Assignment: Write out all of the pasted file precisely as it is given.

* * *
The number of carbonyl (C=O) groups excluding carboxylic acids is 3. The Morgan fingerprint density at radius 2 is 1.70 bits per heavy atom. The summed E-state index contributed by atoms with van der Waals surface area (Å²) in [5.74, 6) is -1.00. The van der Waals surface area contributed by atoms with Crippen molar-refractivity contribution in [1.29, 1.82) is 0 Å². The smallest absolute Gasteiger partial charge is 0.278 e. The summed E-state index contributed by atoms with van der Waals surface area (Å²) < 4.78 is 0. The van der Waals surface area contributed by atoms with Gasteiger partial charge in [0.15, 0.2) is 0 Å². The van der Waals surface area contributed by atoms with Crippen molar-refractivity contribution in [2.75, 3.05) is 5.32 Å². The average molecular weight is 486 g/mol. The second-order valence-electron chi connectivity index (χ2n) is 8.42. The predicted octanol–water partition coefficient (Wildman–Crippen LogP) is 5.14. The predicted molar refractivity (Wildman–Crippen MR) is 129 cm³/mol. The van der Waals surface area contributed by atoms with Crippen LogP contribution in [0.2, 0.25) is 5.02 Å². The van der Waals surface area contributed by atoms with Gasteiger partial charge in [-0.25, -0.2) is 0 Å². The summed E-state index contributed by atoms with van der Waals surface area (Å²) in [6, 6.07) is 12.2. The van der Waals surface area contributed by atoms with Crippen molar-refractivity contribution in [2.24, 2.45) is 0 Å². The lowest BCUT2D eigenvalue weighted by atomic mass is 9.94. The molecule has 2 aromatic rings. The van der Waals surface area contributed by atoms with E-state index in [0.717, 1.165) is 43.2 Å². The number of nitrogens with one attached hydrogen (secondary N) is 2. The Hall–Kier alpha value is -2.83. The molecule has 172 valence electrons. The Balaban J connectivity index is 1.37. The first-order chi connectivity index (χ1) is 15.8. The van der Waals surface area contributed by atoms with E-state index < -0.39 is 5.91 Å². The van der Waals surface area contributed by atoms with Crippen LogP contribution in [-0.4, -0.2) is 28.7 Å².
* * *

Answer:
The number of carbonyl (C=O) groups excluding carboxylic acids is 3. The Morgan fingerprint density at radius 2 is 1.70 bits per heavy atom. The summed E-state index contributed by atoms with van der Waals surface area (Å²) in [5.74, 6) is -1.00. The van der Waals surface area contributed by atoms with Crippen molar-refractivity contribution in [1.29, 1.82) is 0 Å². The smallest absolute Gasteiger partial charge is 0.278 e. The summed E-state index contributed by atoms with van der Waals surface area (Å²) < 4.78 is 0. The van der Waals surface area contributed by atoms with Gasteiger partial charge in [0.15, 0.2) is 0 Å². The van der Waals surface area contributed by atoms with Crippen molar-refractivity contribution in [2.75, 3.05) is 5.32 Å². The average molecular weight is 486 g/mol. The second-order valence-electron chi connectivity index (χ2n) is 8.42. The predicted octanol–water partition coefficient (Wildman–Crippen LogP) is 5.14. The predicted molar refractivity (Wildman–Crippen MR) is 129 cm³/mol. The van der Waals surface area contributed by atoms with Crippen LogP contribution in [0.2, 0.25) is 5.02 Å². The van der Waals surface area contributed by atoms with Gasteiger partial charge in [-0.25, -0.2) is 0 Å². The summed E-state index contributed by atoms with van der Waals surface area (Å²) in [6, 6.07) is 12.2. The van der Waals surface area contributed by atoms with Crippen molar-refractivity contribution in [2.24, 2.45) is 0 Å². The lowest BCUT2D eigenvalue weighted by atomic mass is 9.94. The molecule has 2 aromatic rings. The van der Waals surface area contributed by atoms with E-state index in [0.717, 1.165) is 43.2 Å². The number of nitrogens with one attached hydrogen (secondary N) is 2. The Hall–Kier alpha value is -2.83. The molecule has 172 valence electrons. The Balaban J connectivity index is 1.37. The first-order chi connectivity index (χ1) is 15.8. The van der Waals surface area contributed by atoms with E-state index < -0.39 is 5.91 Å². The van der Waals surface area contributed by atoms with Crippen LogP contribution in [-0.4, -0.2) is 28.7 Å².